|Publication number||US4931187 A|
|Application number||US 07/306,950|
|Publication date||Jun 5, 1990|
|Filing date||Feb 7, 1989|
|Priority date||Feb 7, 1989|
|Publication number||07306950, 306950, US 4931187 A, US 4931187A, US-A-4931187, US4931187 A, US4931187A|
|Inventors||James J. Derham, Joseph M. Hannigan, Joseph Derham|
|Original Assignee||Klenzoid, Inc.|
|Export Citation||BiBTeX, EndNote, RefMan|
|Patent Citations (5), Non-Patent Citations (4), Referenced by (95), Classifications (27), Legal Events (8)|
|External Links: USPTO, USPTO Assignment, Espacenet|
The present invention relates to heat exchange systems and more particularly to an improved cooling tower system and associated method for controlling the content and concentration of an aqueous coolant circulated within the cooling tower so that little or no discharge or "blowdown" of the coolant is required during recirculation.
In the field of heat exchange systems, particularly those associated with industry, cooling towers are widely used to remove absorbed heat from a circulating aqueous coolant by evaporating a portion of the coolant before recycling the remainder at lower temperatures for further absorption. The aqueous coolant, whose absorbed heat is drawn from the processing equipment being served, is generally comprised of water and one or more additives, such as corrosion inhibitors to protect the processing equipment, anti-fouling agents to maintain the processing equipment relatively free of scale and sludge deposits, sequestering agents to overcome calcium and iron precipitation, and biocides to prevent biological slime growths. Still another additive is acid, usually sulfuric, which is introduced as required to maintain a desired pH factor in the coolant, typically between about 7.0 and 8.0. Too low pH factor can lead to increased corrosion, whereas too high a pH, in the presence of hard water, can result in scale build-up and other harmful deposits on the heat transfer surfaces of the processing equipment.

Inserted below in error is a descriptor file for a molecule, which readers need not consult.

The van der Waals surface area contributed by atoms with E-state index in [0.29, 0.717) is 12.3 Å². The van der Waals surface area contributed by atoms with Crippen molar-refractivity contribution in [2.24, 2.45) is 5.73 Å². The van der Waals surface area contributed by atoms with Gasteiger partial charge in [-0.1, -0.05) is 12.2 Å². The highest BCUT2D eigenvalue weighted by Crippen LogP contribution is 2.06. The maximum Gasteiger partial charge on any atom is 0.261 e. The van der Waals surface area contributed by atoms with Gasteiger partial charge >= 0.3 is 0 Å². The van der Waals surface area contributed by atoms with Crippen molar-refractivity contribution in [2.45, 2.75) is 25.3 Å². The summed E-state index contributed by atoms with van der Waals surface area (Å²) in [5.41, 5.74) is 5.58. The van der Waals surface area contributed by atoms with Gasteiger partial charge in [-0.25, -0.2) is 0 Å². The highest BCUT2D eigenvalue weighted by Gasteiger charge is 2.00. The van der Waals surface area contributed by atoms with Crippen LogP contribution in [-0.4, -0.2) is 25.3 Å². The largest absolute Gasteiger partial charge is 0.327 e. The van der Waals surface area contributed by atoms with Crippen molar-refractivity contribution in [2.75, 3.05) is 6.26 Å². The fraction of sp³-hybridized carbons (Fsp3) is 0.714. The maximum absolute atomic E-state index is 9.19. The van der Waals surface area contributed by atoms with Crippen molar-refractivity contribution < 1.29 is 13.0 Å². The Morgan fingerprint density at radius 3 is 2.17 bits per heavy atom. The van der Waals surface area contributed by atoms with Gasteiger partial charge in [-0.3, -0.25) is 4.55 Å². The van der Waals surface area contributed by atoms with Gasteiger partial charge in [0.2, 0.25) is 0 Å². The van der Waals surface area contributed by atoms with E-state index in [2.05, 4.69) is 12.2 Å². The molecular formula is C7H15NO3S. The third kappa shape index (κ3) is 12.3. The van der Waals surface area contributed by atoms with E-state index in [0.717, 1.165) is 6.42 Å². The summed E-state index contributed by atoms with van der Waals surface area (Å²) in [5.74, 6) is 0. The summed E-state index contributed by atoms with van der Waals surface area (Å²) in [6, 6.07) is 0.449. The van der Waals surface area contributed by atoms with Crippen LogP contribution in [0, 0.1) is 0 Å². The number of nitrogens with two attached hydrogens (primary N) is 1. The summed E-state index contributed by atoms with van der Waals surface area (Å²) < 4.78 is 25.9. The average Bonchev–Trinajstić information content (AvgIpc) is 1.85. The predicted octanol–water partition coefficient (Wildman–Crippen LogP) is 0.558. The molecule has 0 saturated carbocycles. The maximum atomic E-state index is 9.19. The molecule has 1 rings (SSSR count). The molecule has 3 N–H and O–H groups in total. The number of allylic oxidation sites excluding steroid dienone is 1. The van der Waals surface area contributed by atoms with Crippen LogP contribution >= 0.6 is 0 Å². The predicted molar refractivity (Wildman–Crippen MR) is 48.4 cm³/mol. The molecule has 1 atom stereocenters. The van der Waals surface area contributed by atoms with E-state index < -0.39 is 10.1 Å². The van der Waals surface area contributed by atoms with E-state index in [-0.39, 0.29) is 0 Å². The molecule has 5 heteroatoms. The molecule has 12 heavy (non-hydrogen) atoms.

In the cooling tower, the warmed aqueous coolant is essentially permitted to flow over a large surface, such as that provided by spaced strips of redwood or plastic, and is there subjected to a forced draft of air to bring about a partial and rapid evaporation of the thus exposed coolant. The remaining coolant, having given up heat energy to supply the heat of vaporization for the evaporated portion, flows to a reservoir from which it is pumped back to the processing equipment for the absorption of more heat, thus completing the standard cycle. As a result of this evaporation occurring within the cooling tower, the remaining coolant has a greater degree of hardness with the concentration of dissolved salts as well as in the precipitation of salts and various suspended solids found in the recirculated coolant. The increased salt concentrations and precipitates, if uncontrolled, can cause serious problems within the heat exchange system, particularly by increasing corrosion and scale build-up on the heat transfer surfaces of the processing equipment that result in inefficient heat transfer. Higher levels of suspended solids in the aqueous coolant are also capable of causing corrosion and other serious problems by forming deposits upon the heat transfer surfaces that, if not regularly cleaned, can result in reduced and frequently uneven heat transfer, poor corrosion inhibitor performance, shortened equipment life and product loss due to ineffectual cooling.